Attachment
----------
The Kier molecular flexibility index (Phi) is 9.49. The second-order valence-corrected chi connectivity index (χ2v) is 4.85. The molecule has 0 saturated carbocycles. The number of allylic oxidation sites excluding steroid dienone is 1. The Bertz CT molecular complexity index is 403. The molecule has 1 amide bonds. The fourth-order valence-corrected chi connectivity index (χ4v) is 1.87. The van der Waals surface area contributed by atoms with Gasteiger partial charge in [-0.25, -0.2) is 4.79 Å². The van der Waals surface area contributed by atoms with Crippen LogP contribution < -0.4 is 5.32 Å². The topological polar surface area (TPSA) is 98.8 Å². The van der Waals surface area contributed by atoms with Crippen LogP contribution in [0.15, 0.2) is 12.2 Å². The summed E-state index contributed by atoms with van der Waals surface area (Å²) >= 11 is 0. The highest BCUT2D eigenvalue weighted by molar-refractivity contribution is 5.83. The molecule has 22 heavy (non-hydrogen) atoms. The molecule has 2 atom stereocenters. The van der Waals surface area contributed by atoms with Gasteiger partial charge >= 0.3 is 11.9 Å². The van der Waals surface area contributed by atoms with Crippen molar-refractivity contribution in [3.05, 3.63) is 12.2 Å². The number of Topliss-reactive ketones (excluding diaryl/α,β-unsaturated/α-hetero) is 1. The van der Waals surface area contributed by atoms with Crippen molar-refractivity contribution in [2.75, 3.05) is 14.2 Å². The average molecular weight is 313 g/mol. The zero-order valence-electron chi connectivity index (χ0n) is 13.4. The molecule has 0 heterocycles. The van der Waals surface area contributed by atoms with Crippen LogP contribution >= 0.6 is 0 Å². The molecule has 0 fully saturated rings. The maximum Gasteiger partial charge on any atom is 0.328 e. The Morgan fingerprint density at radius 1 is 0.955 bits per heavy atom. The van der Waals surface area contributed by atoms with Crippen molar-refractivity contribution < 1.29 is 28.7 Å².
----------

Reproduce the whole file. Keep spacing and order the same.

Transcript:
The Kier molecular flexibility index (Phi) is 9.49. The second-order valence-corrected chi connectivity index (χ2v) is 4.85. The molecule has 0 saturated carbocycles. The number of allylic oxidation sites excluding steroid dienone is 1. The Bertz CT molecular complexity index is 403. The molecule has 1 amide bonds. The fourth-order valence-corrected chi connectivity index (χ4v) is 1.87. The van der Waals surface area contributed by atoms with Gasteiger partial charge in [-0.25, -0.2) is 4.79 Å². The van der Waals surface area contributed by atoms with Crippen LogP contribution < -0.4 is 5.32 Å². The topological polar surface area (TPSA) is 98.8 Å². The van der Waals surface area contributed by atoms with Crippen LogP contribution in [0.15, 0.2) is 12.2 Å². The summed E-state index contributed by atoms with van der Waals surface area (Å²) >= 11 is 0. The highest BCUT2D eigenvalue weighted by molar-refractivity contribution is 5.83. The molecule has 22 heavy (non-hydrogen) atoms. The molecule has 2 atom stereocenters. The van der Waals surface area contributed by atoms with Gasteiger partial charge >= 0.3 is 11.9 Å². The van der Waals surface area contributed by atoms with Crippen molar-refractivity contribution in [3.05, 3.63) is 12.2 Å². The number of Topliss-reactive ketones (excluding diaryl/α,β-unsaturated/α-hetero) is 1. The van der Waals surface area contributed by atoms with Crippen molar-refractivity contribution in [2.75, 3.05) is 14.2 Å². The average molecular weight is 313 g/mol. The zero-order valence-electron chi connectivity index (χ0n) is 13.4. The molecule has 0 heterocycles. The van der Waals surface area contributed by atoms with Crippen LogP contribution >= 0.6 is 0 Å². The molecule has 0 fully saturated rings. The maximum Gasteiger partial charge on any atom is 0.328 e. The Morgan fingerprint density at radius 1 is 0.955 bits per heavy atom. The van der Waals surface area contributed by atoms with Crippen molar-refractivity contribution < 1.29 is 28.7 Å².